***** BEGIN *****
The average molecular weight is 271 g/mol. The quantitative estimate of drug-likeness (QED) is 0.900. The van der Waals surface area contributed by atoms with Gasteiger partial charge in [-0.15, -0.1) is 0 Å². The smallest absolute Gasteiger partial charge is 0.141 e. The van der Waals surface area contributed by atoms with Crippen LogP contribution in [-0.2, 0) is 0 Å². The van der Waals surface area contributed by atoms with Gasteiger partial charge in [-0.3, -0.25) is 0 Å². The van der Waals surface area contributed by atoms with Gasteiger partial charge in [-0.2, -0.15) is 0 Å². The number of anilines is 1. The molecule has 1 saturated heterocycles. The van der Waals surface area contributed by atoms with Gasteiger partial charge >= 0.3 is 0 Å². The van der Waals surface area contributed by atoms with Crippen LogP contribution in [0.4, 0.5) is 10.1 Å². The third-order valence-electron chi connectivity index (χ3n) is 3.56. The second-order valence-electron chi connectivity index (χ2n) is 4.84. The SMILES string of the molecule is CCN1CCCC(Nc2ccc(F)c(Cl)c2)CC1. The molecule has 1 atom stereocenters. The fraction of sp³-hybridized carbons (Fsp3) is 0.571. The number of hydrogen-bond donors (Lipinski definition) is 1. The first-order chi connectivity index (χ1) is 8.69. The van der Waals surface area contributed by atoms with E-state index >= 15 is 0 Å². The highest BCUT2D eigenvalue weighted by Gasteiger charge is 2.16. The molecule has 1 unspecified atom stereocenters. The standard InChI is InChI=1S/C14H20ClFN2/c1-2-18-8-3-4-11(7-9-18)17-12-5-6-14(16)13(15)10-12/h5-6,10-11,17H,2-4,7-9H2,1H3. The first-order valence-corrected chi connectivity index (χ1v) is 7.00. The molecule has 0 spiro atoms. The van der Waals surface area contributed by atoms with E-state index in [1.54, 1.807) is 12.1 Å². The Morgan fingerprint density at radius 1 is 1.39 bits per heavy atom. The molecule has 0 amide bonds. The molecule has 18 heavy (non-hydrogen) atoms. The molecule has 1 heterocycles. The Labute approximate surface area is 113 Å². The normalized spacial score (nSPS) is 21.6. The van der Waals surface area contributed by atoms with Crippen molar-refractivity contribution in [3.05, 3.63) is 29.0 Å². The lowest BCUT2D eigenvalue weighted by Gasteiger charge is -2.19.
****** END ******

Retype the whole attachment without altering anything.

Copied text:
The average molecular weight is 271 g/mol. The quantitative estimate of drug-likeness (QED) is 0.900. The van der Waals surface area contributed by atoms with Gasteiger partial charge in [-0.15, -0.1) is 0 Å². The smallest absolute Gasteiger partial charge is 0.141 e. The van der Waals surface area contributed by atoms with Crippen LogP contribution in [-0.2, 0) is 0 Å². The van der Waals surface area contributed by atoms with Gasteiger partial charge in [-0.3, -0.25) is 0 Å². The van der Waals surface area contributed by atoms with Gasteiger partial charge in [-0.2, -0.15) is 0 Å². The number of anilines is 1. The molecule has 1 saturated heterocycles. The van der Waals surface area contributed by atoms with Gasteiger partial charge >= 0.3 is 0 Å². The van der Waals surface area contributed by atoms with Crippen LogP contribution in [0.4, 0.5) is 10.1 Å². The third-order valence-electron chi connectivity index (χ3n) is 3.56. The second-order valence-electron chi connectivity index (χ2n) is 4.84. The SMILES string of the molecule is CCN1CCCC(Nc2ccc(F)c(Cl)c2)CC1. The molecule has 1 atom stereocenters. The fraction of sp³-hybridized carbons (Fsp3) is 0.571. The number of hydrogen-bond donors (Lipinski definition) is 1. The first-order chi connectivity index (χ1) is 8.69. The van der Waals surface area contributed by atoms with E-state index >= 15 is 0 Å². The highest BCUT2D eigenvalue weighted by Gasteiger charge is 2.16. The molecule has 1 unspecified atom stereocenters. The standard InChI is InChI=1S/C14H20ClFN2/c1-2-18-8-3-4-11(7-9-18)17-12-5-6-14(16)13(15)10-12/h5-6,10-11,17H,2-4,7-9H2,1H3. The first-order valence-corrected chi connectivity index (χ1v) is 7.00. The molecule has 0 spiro atoms. The van der Waals surface area contributed by atoms with E-state index in [1.54, 1.807) is 12.1 Å². The Morgan fingerprint density at radius 1 is 1.39 bits per heavy atom. The molecule has 0 amide bonds. The molecule has 18 heavy (non-hydrogen) atoms. The molecule has 1 heterocycles. The Labute approximate surface area is 113 Å². The normalized spacial score (nSPS) is 21.6. The van der Waals surface area contributed by atoms with Crippen molar-refractivity contribution in [3.05, 3.63) is 29.0 Å². The lowest BCUT2D eigenvalue weighted by Gasteiger charge is -2.19.